A crumbling mansion, multi-coloured smoke bombs, many green screens and a bunch of kids dressed up as beings from other galaxies – a recipe for the brilliant film school run by Four of Swords Theatre in Devon this summer. My role was as a camera assistant, and it was like being on a real film set, filming scripted scenes, setting up lights and green screens, helping with costumes and a bit of directing. Really looking forward to seeing the final cut! The photos below were taken by the very talented Rhodri Cooper.
I was invited to be one of the official camera people at Off grid Festival in North Devon, set in the gorgeous grounds of Tapeley Park near Bideford. The festival is a celebration of alternative technology, environmental education, music, workshops, talks and food. I made eight short videos to promote the event while it was happening, recorded some talks for their website, and I will be putting together a video of highlights to promote next year's festival.
At the north end of Kootenay Lake in British Columbia, fields of nourishing organic vegetables and salad greens are lovingly planted, tended and grown, then supplied and delivered to local outlets as far as Nelson. I made a series of promotional videos to show the behind-the-scenes dedication and hard work that goes into producing such luscious crops, and I interviewed some of the satisfied businesses that feed and sell Earth Temple Gardens' produce to happy customers in the Kootenay region. I'm currently uploading these videos and a series of photographs to @earthtemplegardens Instagram page.
I made a series of twelve videos to support the campaign for the inclusion of the Argenta-Johnsons Landing face in the Purcell Wilderness Conservancy. The residents of Argenta and Johnsons Landing live on the north-east side of Kootenay Lake in BC, Canada, surrounded on three sides by the Purcell Wilderness Conservancy. The mountain face above these two communities is not included in the park, which leaves them vulnerable to the impacts of the logging which is due to start this September. There has already been one catastrophic landslide in 2012 that wiped out houses and killed four people; removing the trees from this fragile landscape will directly affect the stability of the slopes and also change the watershed, meaning that the people who reply on water for drinking, washing, hydro-power, growing food, running business and other daily water requirements will likely be affected by the landscape changes above their homes. Aside from the human impact of logging these slopes, the ecological effects will be drastic for wildlife living in these forests. This is a key wildlife corridor to the shores of Kootenay Lake, particularly for mountain ungulates like the woodland caribou who are already on the endangered species list. Is it really worth the short-term cost of timber to change the landscape and put all these lives at risk? If you think not and would like to help, visit www.willetwildernessforever.ca to find out more.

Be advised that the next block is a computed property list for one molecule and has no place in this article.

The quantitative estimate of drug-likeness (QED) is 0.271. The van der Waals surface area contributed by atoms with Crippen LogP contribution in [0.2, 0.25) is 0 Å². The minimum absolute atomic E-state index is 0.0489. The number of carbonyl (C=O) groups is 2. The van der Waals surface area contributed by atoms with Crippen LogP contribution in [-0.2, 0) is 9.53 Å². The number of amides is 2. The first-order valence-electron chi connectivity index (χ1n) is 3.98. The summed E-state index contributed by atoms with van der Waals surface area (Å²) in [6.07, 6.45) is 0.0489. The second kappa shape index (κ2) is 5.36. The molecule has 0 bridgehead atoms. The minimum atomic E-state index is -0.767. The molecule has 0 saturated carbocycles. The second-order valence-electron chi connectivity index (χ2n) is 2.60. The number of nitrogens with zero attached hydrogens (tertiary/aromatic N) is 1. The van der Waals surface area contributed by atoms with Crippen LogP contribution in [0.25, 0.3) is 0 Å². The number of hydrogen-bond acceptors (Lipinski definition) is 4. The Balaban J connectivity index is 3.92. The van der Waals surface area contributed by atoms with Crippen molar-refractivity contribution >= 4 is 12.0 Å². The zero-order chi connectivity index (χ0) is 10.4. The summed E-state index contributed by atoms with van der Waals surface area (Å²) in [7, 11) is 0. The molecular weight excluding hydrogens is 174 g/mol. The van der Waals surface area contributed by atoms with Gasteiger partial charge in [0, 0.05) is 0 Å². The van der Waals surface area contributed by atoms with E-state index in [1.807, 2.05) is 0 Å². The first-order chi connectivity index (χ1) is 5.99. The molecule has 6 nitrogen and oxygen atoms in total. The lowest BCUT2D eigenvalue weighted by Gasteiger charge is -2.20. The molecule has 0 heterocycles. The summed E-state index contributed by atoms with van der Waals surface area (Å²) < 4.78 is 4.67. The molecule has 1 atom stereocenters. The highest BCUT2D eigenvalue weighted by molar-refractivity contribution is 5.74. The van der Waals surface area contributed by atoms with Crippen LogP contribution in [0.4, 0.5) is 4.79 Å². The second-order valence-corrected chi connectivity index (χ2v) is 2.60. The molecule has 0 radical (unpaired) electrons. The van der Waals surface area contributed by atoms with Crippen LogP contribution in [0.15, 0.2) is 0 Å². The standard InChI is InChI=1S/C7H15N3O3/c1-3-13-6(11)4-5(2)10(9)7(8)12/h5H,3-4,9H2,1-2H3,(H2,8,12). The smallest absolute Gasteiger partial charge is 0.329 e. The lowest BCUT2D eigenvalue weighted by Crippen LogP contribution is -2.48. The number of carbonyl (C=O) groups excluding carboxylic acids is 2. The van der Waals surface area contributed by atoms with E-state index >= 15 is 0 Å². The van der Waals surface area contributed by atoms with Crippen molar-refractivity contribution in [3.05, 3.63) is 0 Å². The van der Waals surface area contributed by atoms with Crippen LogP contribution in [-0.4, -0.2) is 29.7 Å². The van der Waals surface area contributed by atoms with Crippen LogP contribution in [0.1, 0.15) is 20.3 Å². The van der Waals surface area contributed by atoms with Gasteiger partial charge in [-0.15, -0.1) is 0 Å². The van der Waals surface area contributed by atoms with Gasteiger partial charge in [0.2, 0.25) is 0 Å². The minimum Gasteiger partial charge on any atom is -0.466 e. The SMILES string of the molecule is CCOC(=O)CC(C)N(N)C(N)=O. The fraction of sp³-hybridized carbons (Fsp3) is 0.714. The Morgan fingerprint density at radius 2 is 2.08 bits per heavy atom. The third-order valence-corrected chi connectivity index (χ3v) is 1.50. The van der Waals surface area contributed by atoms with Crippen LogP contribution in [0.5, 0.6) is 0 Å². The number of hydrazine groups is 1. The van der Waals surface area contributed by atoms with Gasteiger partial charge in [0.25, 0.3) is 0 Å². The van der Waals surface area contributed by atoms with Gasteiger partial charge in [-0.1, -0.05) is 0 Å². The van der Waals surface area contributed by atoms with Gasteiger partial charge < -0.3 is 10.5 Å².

I've been away for a while... and I made lots of videos! Here's one of a community event I was asked to film in Winlaw, BC.
On the bookshelves of refined countryside admirers, you will often find a copy of The Concise British Flora, an illustrated guide to wildflowers written and illustrated by the Reverend William Keble Martin. This gentle chap was a resident of Woodbury Salterton back in the 1960s, and today's residents are getting together to celebrate his book and the beauty of the surrounding East Devon countryside. There is to be a memorial exhibition and a series of events next summer, 2019, reflecting on how the landscape has changed and how we are still inspired to go out and enjoy our natural heritage.
The book is more than just a guide – it was his life's work, a dedicated labour of love for which he travelled around the UK studying the fields and hedgerows, making incredibly detailed sketches that are artworks in themselves, and then working them up into watercolored illustrations. Due to the expense of producing coloured plates, it was several years before Keble Martin found a publisher who would agree to take it on.
There are various activities and plans in progress, including art exhibitions, workshops, talks, a website, and a series of interviews to be filmed and made into a short documentary. We have decided to call the project Woodbury Wide Awake, as it is the title of a cover of the Woodbury News that Keble Martin illustrated when he lived in the village. If you would like to find out more and perhaps take part, keep an eye out for the website coming soon.